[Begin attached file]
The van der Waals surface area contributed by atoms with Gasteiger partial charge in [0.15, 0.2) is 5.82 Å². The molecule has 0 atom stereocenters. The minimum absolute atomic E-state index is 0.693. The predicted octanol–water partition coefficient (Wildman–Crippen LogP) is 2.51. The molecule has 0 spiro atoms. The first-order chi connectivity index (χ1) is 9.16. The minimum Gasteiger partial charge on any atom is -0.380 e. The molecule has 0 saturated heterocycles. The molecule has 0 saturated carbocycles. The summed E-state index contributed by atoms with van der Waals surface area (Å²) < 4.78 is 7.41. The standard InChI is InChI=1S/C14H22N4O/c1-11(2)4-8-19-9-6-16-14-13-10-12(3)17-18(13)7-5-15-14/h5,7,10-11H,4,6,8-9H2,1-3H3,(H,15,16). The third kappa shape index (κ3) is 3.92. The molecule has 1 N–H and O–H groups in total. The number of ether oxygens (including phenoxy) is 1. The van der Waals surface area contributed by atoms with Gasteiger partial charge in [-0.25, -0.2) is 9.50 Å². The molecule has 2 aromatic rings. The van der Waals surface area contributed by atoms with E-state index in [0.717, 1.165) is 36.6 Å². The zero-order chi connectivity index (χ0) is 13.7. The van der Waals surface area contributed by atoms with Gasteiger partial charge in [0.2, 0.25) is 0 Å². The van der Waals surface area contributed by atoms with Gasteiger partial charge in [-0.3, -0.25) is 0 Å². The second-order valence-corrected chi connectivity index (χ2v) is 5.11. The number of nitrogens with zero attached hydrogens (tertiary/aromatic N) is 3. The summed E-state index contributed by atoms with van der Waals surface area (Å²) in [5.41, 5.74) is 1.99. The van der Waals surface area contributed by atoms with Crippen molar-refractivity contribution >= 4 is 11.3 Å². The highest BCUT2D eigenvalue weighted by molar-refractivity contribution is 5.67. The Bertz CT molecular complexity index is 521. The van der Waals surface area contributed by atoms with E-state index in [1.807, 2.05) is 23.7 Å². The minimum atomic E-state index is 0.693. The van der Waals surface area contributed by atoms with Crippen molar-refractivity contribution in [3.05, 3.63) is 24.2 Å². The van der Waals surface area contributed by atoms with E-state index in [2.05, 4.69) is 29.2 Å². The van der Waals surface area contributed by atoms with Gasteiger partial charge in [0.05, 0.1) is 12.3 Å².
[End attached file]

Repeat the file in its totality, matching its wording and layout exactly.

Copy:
The van der Waals surface area contributed by atoms with Gasteiger partial charge in [0.15, 0.2) is 5.82 Å². The molecule has 0 atom stereocenters. The minimum absolute atomic E-state index is 0.693. The predicted octanol–water partition coefficient (Wildman–Crippen LogP) is 2.51. The molecule has 0 spiro atoms. The first-order chi connectivity index (χ1) is 9.16. The minimum Gasteiger partial charge on any atom is -0.380 e. The molecule has 0 saturated heterocycles. The molecule has 0 saturated carbocycles. The summed E-state index contributed by atoms with van der Waals surface area (Å²) < 4.78 is 7.41. The standard InChI is InChI=1S/C14H22N4O/c1-11(2)4-8-19-9-6-16-14-13-10-12(3)17-18(13)7-5-15-14/h5,7,10-11H,4,6,8-9H2,1-3H3,(H,15,16). The third kappa shape index (κ3) is 3.92. The molecule has 1 N–H and O–H groups in total. The number of ether oxygens (including phenoxy) is 1. The van der Waals surface area contributed by atoms with Gasteiger partial charge in [-0.25, -0.2) is 9.50 Å². The molecule has 2 aromatic rings. The van der Waals surface area contributed by atoms with E-state index in [0.717, 1.165) is 36.6 Å². The zero-order chi connectivity index (χ0) is 13.7. The van der Waals surface area contributed by atoms with Gasteiger partial charge in [0.2, 0.25) is 0 Å². The van der Waals surface area contributed by atoms with Gasteiger partial charge in [-0.3, -0.25) is 0 Å². The second-order valence-corrected chi connectivity index (χ2v) is 5.11. The number of nitrogens with zero attached hydrogens (tertiary/aromatic N) is 3. The summed E-state index contributed by atoms with van der Waals surface area (Å²) in [5.41, 5.74) is 1.99. The van der Waals surface area contributed by atoms with Crippen molar-refractivity contribution >= 4 is 11.3 Å². The highest BCUT2D eigenvalue weighted by molar-refractivity contribution is 5.67. The Bertz CT molecular complexity index is 521. The van der Waals surface area contributed by atoms with E-state index in [1.807, 2.05) is 23.7 Å². The minimum atomic E-state index is 0.693. The van der Waals surface area contributed by atoms with Crippen molar-refractivity contribution in [3.05, 3.63) is 24.2 Å². The van der Waals surface area contributed by atoms with E-state index in [2.05, 4.69) is 29.2 Å². The van der Waals surface area contributed by atoms with Gasteiger partial charge in [0.05, 0.1) is 12.3 Å².